When we built our Transit Hill Rooms in 1933, we had some excess building materials. Instead of storing them for another day, or selling them, we built a boat – the Albatross – and a boatshed to go with her. The boatshed was on the edge of the lagoon and stood for 50 years before some local kids, now adults (and, yes, we know who you are), flicked a cigarette butt into some mattresses and burnt the building to the ground.
Twenty-five years ago, we built a replacement boatshed in the same spot as its predecessor and still use it as a working boatshed today. We store boats, motors, fuel tanks, umbrellas, surf boards, anchors from local ship wrecks and all sorts of flotsam and jetsam from the Pacific Ocean. It’s also haunted, but that’s another story.
The boatshed deck is colonised every evening by our guests, with beer and wine in hand. You see, the boatshed deck is one of the best places in Australia to watch the sunset. No joke – they are consistently amazing. The clouds normally turn yellow, then orange, then pink, then purple, and underneath them to the left, Mt Gower and Mt Lidgbird put on their own dazzling light display. There are nights when at least 20 guests stand side by side with their cameras in the air to capture the moment. In the spring and summer, nesting Mutton birds return on dusk to their surrounding burrows and start their peculiar – some say spooky – calls. It’s a unique experience.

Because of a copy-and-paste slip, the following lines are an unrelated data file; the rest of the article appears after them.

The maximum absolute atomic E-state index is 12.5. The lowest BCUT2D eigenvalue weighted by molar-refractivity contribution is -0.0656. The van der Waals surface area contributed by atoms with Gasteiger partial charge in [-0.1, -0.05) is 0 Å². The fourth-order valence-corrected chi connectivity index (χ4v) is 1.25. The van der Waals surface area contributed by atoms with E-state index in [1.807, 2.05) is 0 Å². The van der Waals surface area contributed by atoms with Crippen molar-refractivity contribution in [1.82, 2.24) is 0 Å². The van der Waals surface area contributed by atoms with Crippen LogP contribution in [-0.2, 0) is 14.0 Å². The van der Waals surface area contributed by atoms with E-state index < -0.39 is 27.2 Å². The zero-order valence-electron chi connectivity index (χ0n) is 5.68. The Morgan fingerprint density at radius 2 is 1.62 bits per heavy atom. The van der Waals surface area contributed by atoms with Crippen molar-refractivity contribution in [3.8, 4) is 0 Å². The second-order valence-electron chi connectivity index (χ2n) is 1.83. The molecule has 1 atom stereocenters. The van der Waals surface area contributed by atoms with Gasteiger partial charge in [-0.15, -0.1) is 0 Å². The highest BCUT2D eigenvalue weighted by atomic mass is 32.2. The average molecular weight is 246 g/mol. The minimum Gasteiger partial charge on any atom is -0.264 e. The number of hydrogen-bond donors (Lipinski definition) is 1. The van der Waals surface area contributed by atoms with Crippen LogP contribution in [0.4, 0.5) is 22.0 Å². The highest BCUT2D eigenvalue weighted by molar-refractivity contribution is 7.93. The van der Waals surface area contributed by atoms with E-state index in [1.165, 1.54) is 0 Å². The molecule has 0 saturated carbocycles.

One night every week, we serve sunset canapés as an appetiser for our five-course dinner. Guests are offered duck summer rolls, peppered Yellowfin tuna, Sichuan spiced quail, grilled haloumi, zucchini fritters or any one of the many seasonal options. Like all hospitality people, we see a direct connection between the combined noise of guests and their level of enjoyment, and sunset drinks with canapés can be raucous.